• jkremer1
    jkremer1 Member Posts: 26 Member
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    I had an MRI back in 2020 that showed no sign of prostate cancer. It was just enlarged with a PSA in the 3's. I had the biopsy done in January of this year because my PSA had been slowly rising, it was 3.58, but that is being on finastride, so I believe you are supposed to double the score. I have also been on testosterone replacement therapy for about 10 years too, so im not sure if that elevated the PSA or caused the cancer. I am due for my first PSA in April since being diagnosed on January. I am going to insist upon a new MRI. Good luck with your biopsy tomorrow.

  • Old Salt
    Old Salt Member Posts: 1,358 Member
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    There's a person who occasionally posts on this forum who has been on AS for 10+ years.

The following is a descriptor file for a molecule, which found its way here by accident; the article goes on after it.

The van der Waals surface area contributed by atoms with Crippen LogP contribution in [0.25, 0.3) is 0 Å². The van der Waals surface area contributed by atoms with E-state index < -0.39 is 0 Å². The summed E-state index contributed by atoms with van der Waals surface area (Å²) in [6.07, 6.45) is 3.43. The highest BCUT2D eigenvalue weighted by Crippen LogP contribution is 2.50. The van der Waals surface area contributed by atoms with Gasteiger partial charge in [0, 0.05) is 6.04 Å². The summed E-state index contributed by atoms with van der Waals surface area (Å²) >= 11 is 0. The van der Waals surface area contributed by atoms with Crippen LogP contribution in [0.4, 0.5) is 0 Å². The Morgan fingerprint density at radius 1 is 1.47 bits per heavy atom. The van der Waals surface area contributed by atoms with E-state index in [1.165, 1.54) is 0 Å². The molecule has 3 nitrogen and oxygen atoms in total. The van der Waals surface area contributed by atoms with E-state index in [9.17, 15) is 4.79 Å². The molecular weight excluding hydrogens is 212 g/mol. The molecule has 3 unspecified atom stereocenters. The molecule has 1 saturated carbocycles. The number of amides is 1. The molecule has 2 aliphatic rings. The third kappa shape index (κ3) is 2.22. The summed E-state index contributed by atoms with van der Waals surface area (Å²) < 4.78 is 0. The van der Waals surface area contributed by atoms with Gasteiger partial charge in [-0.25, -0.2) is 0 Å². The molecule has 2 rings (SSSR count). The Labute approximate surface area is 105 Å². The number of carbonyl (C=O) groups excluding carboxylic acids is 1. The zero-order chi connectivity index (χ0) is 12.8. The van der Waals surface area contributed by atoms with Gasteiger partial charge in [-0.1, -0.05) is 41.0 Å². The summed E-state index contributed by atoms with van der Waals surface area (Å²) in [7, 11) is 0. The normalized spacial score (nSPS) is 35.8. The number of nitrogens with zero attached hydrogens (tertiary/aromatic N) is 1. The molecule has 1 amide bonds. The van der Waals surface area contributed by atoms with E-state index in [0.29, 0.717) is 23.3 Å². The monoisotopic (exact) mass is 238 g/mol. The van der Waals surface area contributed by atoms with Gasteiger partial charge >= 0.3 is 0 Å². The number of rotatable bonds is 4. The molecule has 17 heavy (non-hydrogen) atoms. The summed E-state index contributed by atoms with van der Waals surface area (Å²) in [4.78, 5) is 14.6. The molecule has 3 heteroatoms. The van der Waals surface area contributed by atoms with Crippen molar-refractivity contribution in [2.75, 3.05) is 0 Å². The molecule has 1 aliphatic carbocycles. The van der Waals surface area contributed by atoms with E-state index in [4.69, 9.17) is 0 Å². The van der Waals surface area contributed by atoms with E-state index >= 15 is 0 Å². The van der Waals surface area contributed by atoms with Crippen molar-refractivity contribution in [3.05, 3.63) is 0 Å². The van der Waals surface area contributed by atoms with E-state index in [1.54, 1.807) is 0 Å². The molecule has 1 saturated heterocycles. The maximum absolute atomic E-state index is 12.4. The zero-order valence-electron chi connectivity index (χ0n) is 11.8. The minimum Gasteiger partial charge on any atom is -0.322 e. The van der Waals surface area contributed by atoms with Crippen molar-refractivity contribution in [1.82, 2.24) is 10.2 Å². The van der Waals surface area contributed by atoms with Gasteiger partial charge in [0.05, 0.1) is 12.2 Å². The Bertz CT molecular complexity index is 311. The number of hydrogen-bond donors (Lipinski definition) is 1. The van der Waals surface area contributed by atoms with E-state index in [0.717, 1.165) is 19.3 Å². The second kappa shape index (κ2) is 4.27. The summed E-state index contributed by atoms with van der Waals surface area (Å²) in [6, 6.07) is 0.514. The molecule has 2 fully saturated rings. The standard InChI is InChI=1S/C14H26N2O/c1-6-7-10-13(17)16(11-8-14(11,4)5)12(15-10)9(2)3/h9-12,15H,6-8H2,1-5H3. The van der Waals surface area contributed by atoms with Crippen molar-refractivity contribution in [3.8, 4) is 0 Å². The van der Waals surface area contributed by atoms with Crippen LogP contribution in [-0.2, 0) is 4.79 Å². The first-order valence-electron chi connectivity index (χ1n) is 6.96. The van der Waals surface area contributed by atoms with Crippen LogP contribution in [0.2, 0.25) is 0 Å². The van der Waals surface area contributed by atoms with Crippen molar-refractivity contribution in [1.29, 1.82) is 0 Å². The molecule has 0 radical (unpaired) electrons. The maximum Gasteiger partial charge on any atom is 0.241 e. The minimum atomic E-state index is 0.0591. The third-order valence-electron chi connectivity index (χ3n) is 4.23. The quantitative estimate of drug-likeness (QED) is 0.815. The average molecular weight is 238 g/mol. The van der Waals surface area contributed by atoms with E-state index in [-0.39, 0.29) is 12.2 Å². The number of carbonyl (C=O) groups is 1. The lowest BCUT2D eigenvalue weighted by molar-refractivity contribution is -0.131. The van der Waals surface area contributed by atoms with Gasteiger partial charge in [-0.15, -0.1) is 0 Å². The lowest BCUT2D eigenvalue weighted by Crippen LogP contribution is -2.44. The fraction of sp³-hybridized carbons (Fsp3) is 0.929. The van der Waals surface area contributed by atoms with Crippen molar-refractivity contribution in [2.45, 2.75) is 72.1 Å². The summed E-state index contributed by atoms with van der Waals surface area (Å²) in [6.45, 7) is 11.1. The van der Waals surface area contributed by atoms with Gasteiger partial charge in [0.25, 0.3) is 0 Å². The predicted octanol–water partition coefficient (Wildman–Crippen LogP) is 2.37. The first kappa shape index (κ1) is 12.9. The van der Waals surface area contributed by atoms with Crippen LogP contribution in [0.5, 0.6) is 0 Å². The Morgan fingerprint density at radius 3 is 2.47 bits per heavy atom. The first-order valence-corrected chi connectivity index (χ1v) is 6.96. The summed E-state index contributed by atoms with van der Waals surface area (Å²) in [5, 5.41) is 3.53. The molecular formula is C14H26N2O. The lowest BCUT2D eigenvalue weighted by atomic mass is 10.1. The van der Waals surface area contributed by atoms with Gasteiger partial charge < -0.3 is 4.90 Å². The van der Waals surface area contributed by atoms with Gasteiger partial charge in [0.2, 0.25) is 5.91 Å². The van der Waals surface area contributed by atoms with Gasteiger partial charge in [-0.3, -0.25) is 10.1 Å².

• jkremer1
    jkremer1 Member Posts: 26 Member
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    Good afternoon, that is certainly encouraging. Do you happen to recall his gleason score? My urologist has had someone on AS for 24 years.

  • Clevelandguy
    Clevelandguy Member Posts: 1,039 Member
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    Hi,

    Yes I had robotic surgery back in 2014, still undetectable. I do drip a drop or two during heavy exercise or strange lifting movements. For that I wear a daily light pad. Not as firm as I use to be, slight Ed but still usable to complete the task. For me I am very happy not to have cancer on my mind every day even with the side effects.

    Dave 3+4

  • jkremer1
    jkremer1 Member Posts: 26 Member
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    Hi I'm glad it has been undetectable for ten years, that is great! That is my dilemma at the moment. Do I do active surveillance and have it in the back of my mind all the time, or pull the trigger on surgery (too soon) and deal with side effects, but not have to worry about it having cancer in my body.

  • centralPA
    centralPA Member Posts: 274 Member
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    Hi @fjubier